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UB neurosurgeons report new standard for stroke care

The Solitaire wire-mesh stent device is inserted through a tiny incision in the groin and threaded through the femoral artery by catheter to the vessel in the brain that’s blocked. When the mesh device is opened, it captures the clot and pulls it out as the catheter is removed.

By ELLEN GOLDBAUM

Published February 19, 2015

“This is a game-changer.”
Elad Levy, professor and chair
Department of Neurosurgery

The standard of care for stroke patients is about to undergo a revolution, and UB neurosurgeons are at its forefront.

That was the message UB neurosurgeons working at Gates Vascular Institute delivered at a Tuesday morning press conference.

L. Nelson Hopkins, SUNY Distinguished Professor of Neurosurgery and former chair of the Department of Neurosurgery, called it the most dramatic change he has ever seen in medicine.

They were discussing SWIFT PRIME, a major international clinical trial led in the U.S. by Elad Levy, professor and chair of the Department of Neurosurgery and medical director for neuroendovascular services at Gates, and Jeffrey Saver, professor of neurology at UCLA. Saver reported the results at the International Stroke Conference last week.

Ischemic stroke occurs as a result of an obstruction within a blood vessel supplying blood to the brain. It accounts for 87 percent of all stroke cases.

The SWIFT PRIME trial was conducted at 36 sites worldwide to determine if patients who experienced an ischemic stroke experienced better outcomes with the intravenous clot-busting drug t-PA alone versus t-PA in conjunction with the use of a wire mesh stent device called Solitaire, made by Covidien. The trial examined the use of the Solitaire™ FR (Flow Restoration) Revascularization Device within six hours of symptom onset.

Solitaire is a wire-mesh stent device that is inserted through a tiny incision in the groin and threaded through the femoral artery by catheter to the vessel in the brain that’s blocked. When the mesh device is opened, it captures the clot and pulls it out as the catheter is removed. Normal flow to the brain is restored and damage to the brain due to lack of blood is mitigated. For the clinical trial, t-PA was administered to the patient prior to the Solitaire procedure.

Elad Levy presented the results of the SWIFT PRIME study last week at the International Stroke Conference in Nashville.

“The findings were definitive,” said Adnan Siddiqui, professor and vice chair of neurosurgery and site principal investigator for the trial at Gates Vascular Institute, one of the trial’s top three enrollment sites. “When Solitaire is used along with t-PA, patients have the best chance for survival and return to normal function.”

Levy said some patients who were treated with t-PA plus the wire-mesh stent were able to leave the hospital after just a few days, in stark contrast to what has been standard of care, where patients spend several days in the intensive care unit then additional time at a rehabilitation facility.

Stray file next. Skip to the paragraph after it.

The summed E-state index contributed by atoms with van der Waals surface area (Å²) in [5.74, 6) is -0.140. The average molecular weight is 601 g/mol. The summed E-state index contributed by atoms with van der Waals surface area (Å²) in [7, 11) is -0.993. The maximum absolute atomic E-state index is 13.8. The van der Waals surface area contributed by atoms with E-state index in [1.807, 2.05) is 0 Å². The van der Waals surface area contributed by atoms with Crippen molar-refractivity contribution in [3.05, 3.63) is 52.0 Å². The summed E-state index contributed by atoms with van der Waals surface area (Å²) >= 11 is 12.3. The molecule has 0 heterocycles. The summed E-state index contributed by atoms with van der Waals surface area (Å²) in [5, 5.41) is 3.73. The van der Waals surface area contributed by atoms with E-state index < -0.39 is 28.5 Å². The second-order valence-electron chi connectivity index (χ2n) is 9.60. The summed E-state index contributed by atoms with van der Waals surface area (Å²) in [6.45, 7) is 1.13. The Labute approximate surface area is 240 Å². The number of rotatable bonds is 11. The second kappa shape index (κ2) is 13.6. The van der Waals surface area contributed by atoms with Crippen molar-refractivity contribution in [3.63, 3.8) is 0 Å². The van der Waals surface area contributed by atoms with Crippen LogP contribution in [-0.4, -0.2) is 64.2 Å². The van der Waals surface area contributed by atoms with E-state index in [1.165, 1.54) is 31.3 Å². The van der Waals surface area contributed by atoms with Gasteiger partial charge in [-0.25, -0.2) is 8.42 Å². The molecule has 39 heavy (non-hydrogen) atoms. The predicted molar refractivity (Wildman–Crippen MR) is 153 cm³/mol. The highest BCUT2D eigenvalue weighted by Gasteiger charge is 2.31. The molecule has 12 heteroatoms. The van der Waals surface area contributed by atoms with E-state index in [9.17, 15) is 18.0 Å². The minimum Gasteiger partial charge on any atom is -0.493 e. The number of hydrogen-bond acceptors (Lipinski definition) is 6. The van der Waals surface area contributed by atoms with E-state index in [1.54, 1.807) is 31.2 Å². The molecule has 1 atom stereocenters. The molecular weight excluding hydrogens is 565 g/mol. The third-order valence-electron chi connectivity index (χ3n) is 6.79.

“It restores blood flow to the brain far faster and provides the patient the absolute best chance for a positive outcome,” he said. “In many cases, there’s no need for the ICU and no need for rehabilitation. This is a game-changer.”

Part of the team’s success has to do with highly streamlined workflow procedures that have been instituted at Gates, Levy said. For example, when Emergency Medical Services responds to a suspected stroke call, they activate the Stroke Team right from the field so the team is waiting in the Emergency Department when the patient arrives. The team performs a CT perfusion study, which allows them to visualize where the clot is located and what portion of the brain is not receiving blood.

“Once we review the scan results, the patient is in a procedure lab within an hour. This is remarkably fast and is a direct result of the work-flow efficiency here at the Gates Vascular Institute,” said Kenneth Snyder, assistant professor of neurosurgery.

Robert N. Sawyer Jr., clinical associate professor in the UB Department of Neurology and chief of stroke services for Kaleida Health, said participation in such landmark trials benefits the community in a major way. “By participating in such trials, we can provide patients with cutting-edge treatments,” he said.

READER COMMENT

Thank you for the great article on Dr. Levy. I am a 51-year-old non-traditional student at UB in Jewish Studies, in part because of Dr. Levy and UB Neurosurgery. Ten years ago in February 2005, I suffered a MAJOR STROKE that by two different doctor's opinions (Dr. Levy included) should have killed me. The procedure they used was a forerunner to the one cited in the article and was brand new at that time. Dr. Levy and Dr. Ricardo Hanel (here on fellowship at that time) saved my life.

 

Not enough is said about these men and women that often sacrifice their own family life to save others. I would have died a slow, horrible death were it not for the dedication of UB Neurosurgery.

 

Louis Eisenhauer